Guarani Aquifer

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The Guarani Aquifer

The Guarani Aquifer, located beneath the surface of Argentina, Brazil, Paraguay, and Uruguay, is one of the world's largest aquifer systems and is an important source of fresh water.[1] Named after the Guarani people, it covers 1,200,000 square kilometres (460,000 sq mi), with a volume of about 40,000 cubic kilometres (9,600 cu mi), a thickness of between 50 metres (160 ft) and 800 metres (2,600 ft) and a maximum depth of about 1,800 metres (5,900 ft). It is estimated to contain about 37,000 cubic kilometres (8,900 cu mi) of water (arguably the largest single body of groundwater in the world, although the overall volume of the constituent parts of the Great Artesian Basin is much larger), with a total recharge rate of about 166 km³/year from precipitation. It is said that this vast underground reservoir could supply fresh drinking water to the world for 200 years. However, at closer inspection, if the world population were to stay at an equilibrium of about 6.96 billion, not even taking into account that babies need less water than grown adults, this figure reaches 1600 years, allowing about 9 liters per day per person. Due to an expected shortage of fresh water on a global scale, which environmentalists suggest will become critical in under 20 years, this important natural resource is rapidly becoming politicized, and the control of the resource becomes ever more controversial.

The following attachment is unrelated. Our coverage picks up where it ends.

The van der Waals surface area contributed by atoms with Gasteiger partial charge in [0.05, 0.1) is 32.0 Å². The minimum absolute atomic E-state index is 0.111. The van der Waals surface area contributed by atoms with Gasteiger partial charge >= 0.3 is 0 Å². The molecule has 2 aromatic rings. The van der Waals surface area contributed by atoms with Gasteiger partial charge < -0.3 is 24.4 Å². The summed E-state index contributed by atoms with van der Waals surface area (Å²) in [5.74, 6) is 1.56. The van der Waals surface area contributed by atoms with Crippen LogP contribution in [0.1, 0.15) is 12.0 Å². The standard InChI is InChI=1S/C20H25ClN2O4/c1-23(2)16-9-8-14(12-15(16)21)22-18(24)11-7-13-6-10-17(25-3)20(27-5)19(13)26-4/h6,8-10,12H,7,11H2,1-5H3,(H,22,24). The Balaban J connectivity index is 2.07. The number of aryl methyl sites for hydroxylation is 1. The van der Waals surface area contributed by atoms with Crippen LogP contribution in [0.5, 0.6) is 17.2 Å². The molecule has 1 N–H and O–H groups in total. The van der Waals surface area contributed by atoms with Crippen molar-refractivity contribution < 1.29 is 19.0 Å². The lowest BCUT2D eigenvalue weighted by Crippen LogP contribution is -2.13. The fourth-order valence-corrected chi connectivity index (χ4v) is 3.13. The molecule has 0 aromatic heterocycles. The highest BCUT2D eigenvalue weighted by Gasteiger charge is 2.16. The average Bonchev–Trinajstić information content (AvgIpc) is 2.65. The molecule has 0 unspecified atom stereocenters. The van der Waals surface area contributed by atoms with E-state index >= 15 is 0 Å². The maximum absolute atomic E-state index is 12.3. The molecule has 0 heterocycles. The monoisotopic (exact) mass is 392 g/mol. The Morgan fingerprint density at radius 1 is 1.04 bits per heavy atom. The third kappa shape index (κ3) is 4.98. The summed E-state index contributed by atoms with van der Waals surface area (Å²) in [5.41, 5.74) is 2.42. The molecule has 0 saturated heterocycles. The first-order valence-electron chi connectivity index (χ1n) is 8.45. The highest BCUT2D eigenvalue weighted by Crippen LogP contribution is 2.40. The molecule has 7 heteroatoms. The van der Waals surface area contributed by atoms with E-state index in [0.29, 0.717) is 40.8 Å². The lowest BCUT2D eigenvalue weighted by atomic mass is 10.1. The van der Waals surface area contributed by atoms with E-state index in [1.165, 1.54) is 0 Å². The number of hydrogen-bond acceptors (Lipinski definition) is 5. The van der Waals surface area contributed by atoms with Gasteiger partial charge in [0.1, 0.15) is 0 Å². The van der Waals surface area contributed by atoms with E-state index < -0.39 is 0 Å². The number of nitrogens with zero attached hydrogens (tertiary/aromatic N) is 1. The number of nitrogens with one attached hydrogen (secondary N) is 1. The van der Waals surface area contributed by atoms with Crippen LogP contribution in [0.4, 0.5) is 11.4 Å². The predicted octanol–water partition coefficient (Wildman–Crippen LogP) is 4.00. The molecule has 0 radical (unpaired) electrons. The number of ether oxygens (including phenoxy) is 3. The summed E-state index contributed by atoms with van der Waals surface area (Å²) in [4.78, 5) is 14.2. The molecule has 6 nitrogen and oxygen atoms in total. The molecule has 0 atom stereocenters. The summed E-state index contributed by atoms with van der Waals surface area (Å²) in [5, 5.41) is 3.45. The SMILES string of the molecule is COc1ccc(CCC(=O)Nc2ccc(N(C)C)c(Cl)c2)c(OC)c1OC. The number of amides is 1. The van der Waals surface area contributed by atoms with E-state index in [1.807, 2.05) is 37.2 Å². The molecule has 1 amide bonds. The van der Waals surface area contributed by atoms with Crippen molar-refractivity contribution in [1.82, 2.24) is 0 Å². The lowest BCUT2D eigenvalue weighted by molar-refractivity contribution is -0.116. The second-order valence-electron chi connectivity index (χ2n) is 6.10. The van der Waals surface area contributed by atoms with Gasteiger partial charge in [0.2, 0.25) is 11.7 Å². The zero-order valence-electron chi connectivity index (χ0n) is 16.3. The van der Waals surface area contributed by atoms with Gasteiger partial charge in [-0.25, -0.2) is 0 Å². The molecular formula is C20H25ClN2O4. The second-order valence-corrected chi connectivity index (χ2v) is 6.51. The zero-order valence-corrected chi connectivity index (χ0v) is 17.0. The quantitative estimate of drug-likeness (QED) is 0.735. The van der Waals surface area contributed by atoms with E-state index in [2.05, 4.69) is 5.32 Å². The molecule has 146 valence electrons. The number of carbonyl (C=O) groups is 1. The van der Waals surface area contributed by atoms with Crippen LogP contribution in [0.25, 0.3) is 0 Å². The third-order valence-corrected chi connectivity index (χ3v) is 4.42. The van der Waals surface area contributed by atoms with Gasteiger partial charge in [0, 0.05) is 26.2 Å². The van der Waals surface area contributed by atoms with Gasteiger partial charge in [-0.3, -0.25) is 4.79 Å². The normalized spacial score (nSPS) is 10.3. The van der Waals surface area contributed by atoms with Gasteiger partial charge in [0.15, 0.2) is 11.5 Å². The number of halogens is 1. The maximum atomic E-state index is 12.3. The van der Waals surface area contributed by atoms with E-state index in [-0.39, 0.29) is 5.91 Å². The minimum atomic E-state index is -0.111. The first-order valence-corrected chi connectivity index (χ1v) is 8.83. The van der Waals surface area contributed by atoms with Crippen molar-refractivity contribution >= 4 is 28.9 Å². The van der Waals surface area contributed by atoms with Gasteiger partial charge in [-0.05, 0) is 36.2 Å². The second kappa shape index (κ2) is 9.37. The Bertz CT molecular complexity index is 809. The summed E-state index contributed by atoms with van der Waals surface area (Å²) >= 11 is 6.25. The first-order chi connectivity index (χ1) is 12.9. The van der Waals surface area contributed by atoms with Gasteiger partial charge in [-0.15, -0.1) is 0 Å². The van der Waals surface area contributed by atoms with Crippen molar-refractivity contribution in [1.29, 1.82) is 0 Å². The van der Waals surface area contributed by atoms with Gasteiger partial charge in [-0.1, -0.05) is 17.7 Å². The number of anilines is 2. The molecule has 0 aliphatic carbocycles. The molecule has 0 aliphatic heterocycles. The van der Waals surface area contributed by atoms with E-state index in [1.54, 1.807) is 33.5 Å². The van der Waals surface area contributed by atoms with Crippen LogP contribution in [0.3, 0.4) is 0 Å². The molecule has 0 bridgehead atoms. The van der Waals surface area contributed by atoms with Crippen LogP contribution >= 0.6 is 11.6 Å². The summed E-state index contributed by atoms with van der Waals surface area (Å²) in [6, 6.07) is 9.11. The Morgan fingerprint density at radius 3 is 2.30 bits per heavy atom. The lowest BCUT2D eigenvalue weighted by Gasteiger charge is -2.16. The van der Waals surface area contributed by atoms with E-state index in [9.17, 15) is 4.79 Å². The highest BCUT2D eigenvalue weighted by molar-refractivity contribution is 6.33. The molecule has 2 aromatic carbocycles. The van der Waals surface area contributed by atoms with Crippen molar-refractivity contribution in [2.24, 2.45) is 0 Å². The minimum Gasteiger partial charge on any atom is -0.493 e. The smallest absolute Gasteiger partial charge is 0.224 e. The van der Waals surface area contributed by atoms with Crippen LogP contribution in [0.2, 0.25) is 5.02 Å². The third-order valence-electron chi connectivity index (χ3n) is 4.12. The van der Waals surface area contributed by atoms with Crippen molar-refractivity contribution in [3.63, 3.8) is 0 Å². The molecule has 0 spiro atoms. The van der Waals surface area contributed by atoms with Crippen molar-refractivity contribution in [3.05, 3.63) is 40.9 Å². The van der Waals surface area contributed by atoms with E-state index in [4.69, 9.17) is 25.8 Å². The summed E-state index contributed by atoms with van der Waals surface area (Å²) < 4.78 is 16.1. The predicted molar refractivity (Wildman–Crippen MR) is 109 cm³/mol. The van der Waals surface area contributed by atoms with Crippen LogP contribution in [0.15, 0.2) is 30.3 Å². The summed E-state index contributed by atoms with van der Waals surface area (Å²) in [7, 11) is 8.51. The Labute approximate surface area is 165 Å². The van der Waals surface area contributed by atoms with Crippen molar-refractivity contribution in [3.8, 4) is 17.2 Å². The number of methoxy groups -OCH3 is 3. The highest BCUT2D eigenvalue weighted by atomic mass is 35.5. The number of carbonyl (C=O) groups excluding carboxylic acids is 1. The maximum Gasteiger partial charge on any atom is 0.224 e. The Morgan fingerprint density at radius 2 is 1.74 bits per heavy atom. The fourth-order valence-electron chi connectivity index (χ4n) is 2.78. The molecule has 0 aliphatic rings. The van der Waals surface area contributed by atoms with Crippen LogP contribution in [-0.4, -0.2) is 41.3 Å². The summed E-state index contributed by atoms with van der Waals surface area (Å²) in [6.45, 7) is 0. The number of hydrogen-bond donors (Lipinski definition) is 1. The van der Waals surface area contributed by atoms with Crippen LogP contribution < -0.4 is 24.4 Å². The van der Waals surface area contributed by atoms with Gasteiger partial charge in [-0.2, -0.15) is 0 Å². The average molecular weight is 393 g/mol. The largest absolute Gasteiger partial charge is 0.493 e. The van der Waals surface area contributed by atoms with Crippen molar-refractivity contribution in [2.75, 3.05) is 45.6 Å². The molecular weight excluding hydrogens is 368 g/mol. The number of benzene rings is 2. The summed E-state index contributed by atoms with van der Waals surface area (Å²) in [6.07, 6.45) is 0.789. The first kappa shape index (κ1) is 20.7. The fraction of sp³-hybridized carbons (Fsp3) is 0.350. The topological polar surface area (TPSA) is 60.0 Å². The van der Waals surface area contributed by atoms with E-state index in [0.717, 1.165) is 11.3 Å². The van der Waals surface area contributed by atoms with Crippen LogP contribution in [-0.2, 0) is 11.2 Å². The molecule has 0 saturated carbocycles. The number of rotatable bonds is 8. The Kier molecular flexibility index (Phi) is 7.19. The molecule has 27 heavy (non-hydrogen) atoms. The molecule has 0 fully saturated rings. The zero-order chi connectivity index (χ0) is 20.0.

Geology of the aquifer[edit]

The Guarani Aquifer consists primarily of sedimented sandstones deposited by fluvial and eolian processes during the Triassic and Jurassic periods (between 200 and 130 million years ago), with over 90% of the total area overlaid with basalt of a low-permeability, deposited during the Cretaceous period, acting as an aquitard and providing a high degree of containment. This greatly reduces the rate of infiltration and subsequent recharge, but also isolates the aquifer from the Vadose zone and subsequent surface-associated losses due to evaporation and evapotranspiration.

Research and monitoring of the aquifer in order to better manage it as a resource is considered important, as the population growth rate within its area is relatively high — resulting in higher consumption and pollution risks.

The countries over the aquifer are also the original four Mercosur countries.


  1. ^ News from the BBC

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